It’s considered bad form around baseball to ascribe much meaning to what happens in April.
Try telling that to anyone with even a modestly strong opinion about the Orioles, who at 19-9 just wrapped up their winningest April ever. The same way they say Mona Lisa is staring straight at you no matter where in the room you stand, these Orioles spent all of April affirming pretty much any belief one could have had before the season began.
They won far more than they lost, and did so looking the skeptics and believers alike dead in the eyes, nodding and smiling. This is what they are. This is what they’ll continue to be. So whether you’re looking at them side-eyed, still wondering whether a big-ticket offseason addition or two would have put this team over the top, or wide-eyed and grinning at this incredibly enjoyable team of homegrown players with more on the horizon, these Mona Lisa O’s are meeting your gaze right back.
Most of the reason why is because this is largely the same team as last year.
That’s a main pillar of the skeptic’s case, and it stems from the idea that enhancing that roster with a big-ticket acquisition or two, instead of simply raising the floor in a couple spots, would have made a start like this seam more legitimate. Just like last year’s team rode Adley Rutschman’s nascent greatness and spells of lineup-carrying production from a half-dozen individuals at one point or another, this team’s has already had a handful of heroes coalesce around the consistent strength of their catcher. On the mound, they’ve pitched well enough to stay in pretty much every game — though that’s a moving target from night to night and the breadth of such a statement hides some consistency issues in the rotation.
In both good and bad ways, though, there are differences. Most notable early are the outperformers. And when trying to make sense of significant improvements on the Orioles’ farm, I often fall back on one specific criteria: Was there a meaningful change that led to it?
For two Orioles who best fit this category so far this season — Jorge Mateo and Yennier Cano — the answer is yes. Mateo, the Orioles’ dynamic shortstop, changed his swing to ditch his leg lift and spent April driving the ball with consistency he’s never seen before. Cano built on an impressive spring training and, under the watch of Triple-A pitching coach Justin Ramsey in Norfolk, refined his delivery to make it repeatable and help him throw more strikes. The only blemish on his line since joining the Orioles mid-month is a hit-by-pitch over 11 dominant innings.
On the other side, it’s jarring to see Anthony Santander and Gunnar Henderson coming in as the Orioles’ worst-performing regulars. The Orioles likely had 30-something home runs penciled in from Santander, and while there’s very little difference in his hard-contact rates so far this season, he’s clearly not as on-time as he is at his best and the results aren’t there. Henderson is walking a lot, but struggling with major league caliber breaking balls — he entered Sunday whiffing on over half the breaking balls he was offered.
Similarly, there hasn’t been much consistency between Kyle Bradish and Dean Kremer, a pair of pitchers from whom much was expected this season. The flashes of their best make it clear what’s possible, but the urgency to make a change isn’t as strong as it was for Cole Irvin, who made three poor starts and was sent to the minors.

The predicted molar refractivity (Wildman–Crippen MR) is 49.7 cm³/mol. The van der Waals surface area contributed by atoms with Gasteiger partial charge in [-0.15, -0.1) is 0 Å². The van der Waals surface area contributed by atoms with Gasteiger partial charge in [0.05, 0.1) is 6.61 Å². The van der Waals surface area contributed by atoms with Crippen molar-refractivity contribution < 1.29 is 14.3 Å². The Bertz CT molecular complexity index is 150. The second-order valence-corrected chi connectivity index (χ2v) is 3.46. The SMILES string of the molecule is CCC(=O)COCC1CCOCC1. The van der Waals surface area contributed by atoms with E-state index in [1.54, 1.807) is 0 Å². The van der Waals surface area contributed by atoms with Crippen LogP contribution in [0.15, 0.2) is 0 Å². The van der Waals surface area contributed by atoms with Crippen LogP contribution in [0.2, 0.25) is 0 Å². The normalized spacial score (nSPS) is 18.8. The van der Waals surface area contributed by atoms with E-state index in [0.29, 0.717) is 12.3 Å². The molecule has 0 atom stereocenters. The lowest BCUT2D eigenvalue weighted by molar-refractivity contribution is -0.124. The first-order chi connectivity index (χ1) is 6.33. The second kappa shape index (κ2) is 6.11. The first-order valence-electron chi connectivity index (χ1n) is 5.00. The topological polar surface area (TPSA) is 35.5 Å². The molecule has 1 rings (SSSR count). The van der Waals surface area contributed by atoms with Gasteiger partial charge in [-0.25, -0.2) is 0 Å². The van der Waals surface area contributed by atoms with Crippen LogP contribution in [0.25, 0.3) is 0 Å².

That’s because Kyle Gibson has been the steadying force he was signed to be, Tyler Wells leads all of baseball with a 0.74 WHIP, and Grayson Rodriguez has taken a regular turn in the rotation and is getting better with every start.
Rodriguez’s success, and more broadly the potential that he will not be the only top prospect making a significant impact on this team, are probably the largest variables remaining. The middle class of this roster is steady enough to keep things on track. Cano and Mateo may regress, and Santander may find his stroke to add a force to the middle of the lineup, but those rookies could do anything — provided there’s a place for them.
Rodriguez needed Bradish to be hit with a line drive on his foot to get his. Others have been relegated to smaller roles, like DL Hall with his relief cameo Saturday and the bit roles for Kyle Stowers and Joey Ortiz so far.
If anything, that’s the challenging part about believing in this team’s ability to sustain and build on this hot start: the unknowns. No one denies the talent on their farm, but it’s another thing entirely to break it into the majors and benefit from it.
What’s more known are the cold, unforgiving numbers. The Orioles enter May, despite having baseball’s third-best record, with a 31% chance of making the playoffs, according to FanGraphs. The site’s forecasts project the Orioles to have a .472 winning percentage the rest of the way. That would still bring them above .500 to end the season, but not into the playoffs.
Part of that has to do with themselves. The wins from April are banked, but the historical precedents and millions of data points these kinds of projections are built on don’t change with four weeks of games.
There are also some external factors. For all the talk of the balanced schedule helping the Orioles, they have the highest remaining-opponent winning percentage in baseball at .514. Once this three-game set in Kansas City is finished, they’ll have already the played 19 of their 30 scheduled games against six of the worst teams in baseball: the Athletics, Royals, White Sox, Rockies, Tigers, and Nationals.
To their credit, they’re 13-3 against those teams so far this season. Some of those wins, be they comebacks or shutouts or dominant bullpen displays, may not carry against a better team. But they made April one of the more enjoyable Orioles-watching months in recent memory.
By doing so, they captured plenty of hearts along the way. As for the minds? It might be a while before they change any of those.